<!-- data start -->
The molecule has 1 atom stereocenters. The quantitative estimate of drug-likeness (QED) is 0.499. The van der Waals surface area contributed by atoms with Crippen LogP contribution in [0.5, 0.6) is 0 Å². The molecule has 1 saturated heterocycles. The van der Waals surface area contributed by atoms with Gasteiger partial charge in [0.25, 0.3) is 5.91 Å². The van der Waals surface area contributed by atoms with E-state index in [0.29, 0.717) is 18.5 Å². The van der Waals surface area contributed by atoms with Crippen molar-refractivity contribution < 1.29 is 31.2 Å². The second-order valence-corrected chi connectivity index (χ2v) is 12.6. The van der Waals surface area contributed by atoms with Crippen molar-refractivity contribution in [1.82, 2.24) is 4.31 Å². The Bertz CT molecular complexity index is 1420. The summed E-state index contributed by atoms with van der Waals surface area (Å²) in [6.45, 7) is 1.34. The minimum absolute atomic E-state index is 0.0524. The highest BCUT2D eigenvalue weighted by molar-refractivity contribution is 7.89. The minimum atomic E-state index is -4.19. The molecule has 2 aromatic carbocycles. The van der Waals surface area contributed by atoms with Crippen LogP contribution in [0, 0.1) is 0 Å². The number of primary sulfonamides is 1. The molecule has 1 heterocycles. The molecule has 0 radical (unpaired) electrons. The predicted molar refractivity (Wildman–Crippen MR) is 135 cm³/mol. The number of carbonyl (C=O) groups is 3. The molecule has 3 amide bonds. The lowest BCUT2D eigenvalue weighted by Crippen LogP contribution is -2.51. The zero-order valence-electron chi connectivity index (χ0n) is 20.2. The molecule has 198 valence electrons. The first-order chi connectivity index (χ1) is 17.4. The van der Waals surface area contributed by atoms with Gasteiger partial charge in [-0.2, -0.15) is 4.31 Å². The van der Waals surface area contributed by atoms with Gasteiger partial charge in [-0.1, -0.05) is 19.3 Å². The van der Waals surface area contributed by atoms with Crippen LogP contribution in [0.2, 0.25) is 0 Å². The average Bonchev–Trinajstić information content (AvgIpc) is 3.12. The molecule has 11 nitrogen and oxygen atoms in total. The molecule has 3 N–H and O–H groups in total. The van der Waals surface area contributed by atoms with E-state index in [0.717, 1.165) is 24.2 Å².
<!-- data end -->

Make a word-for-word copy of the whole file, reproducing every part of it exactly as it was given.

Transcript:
The molecule has 1 atom stereocenters. The quantitative estimate of drug-likeness (QED) is 0.499. The van der Waals surface area contributed by atoms with Crippen LogP contribution in [0.5, 0.6) is 0 Å². The molecule has 1 saturated heterocycles. The van der Waals surface area contributed by atoms with Gasteiger partial charge in [0.25, 0.3) is 5.91 Å². The van der Waals surface area contributed by atoms with E-state index in [0.29, 0.717) is 18.5 Å². The van der Waals surface area contributed by atoms with Crippen molar-refractivity contribution < 1.29 is 31.2 Å². The second-order valence-corrected chi connectivity index (χ2v) is 12.6. The van der Waals surface area contributed by atoms with Crippen molar-refractivity contribution in [1.82, 2.24) is 4.31 Å². The Bertz CT molecular complexity index is 1420. The summed E-state index contributed by atoms with van der Waals surface area (Å²) in [6.45, 7) is 1.34. The minimum absolute atomic E-state index is 0.0524. The highest BCUT2D eigenvalue weighted by molar-refractivity contribution is 7.89. The minimum atomic E-state index is -4.19. The molecule has 2 aromatic carbocycles. The van der Waals surface area contributed by atoms with Crippen LogP contribution in [0, 0.1) is 0 Å². The number of primary sulfonamides is 1. The molecule has 1 heterocycles. The molecule has 0 radical (unpaired) electrons. The predicted molar refractivity (Wildman–Crippen MR) is 135 cm³/mol. The number of carbonyl (C=O) groups is 3. The molecule has 3 amide bonds. The lowest BCUT2D eigenvalue weighted by Crippen LogP contribution is -2.51. The zero-order valence-electron chi connectivity index (χ0n) is 20.2. The molecule has 198 valence electrons. The first-order chi connectivity index (χ1) is 17.4. The van der Waals surface area contributed by atoms with Gasteiger partial charge in [-0.2, -0.15) is 4.31 Å². The van der Waals surface area contributed by atoms with Gasteiger partial charge in [-0.1, -0.05) is 19.3 Å². The van der Waals surface area contributed by atoms with Crippen LogP contribution in [0.2, 0.25) is 0 Å². The average Bonchev–Trinajstić information content (AvgIpc) is 3.12. The molecule has 11 nitrogen and oxygen atoms in total. The molecule has 3 N–H and O–H groups in total. The van der Waals surface area contributed by atoms with E-state index in [0.717, 1.165) is 24.2 Å².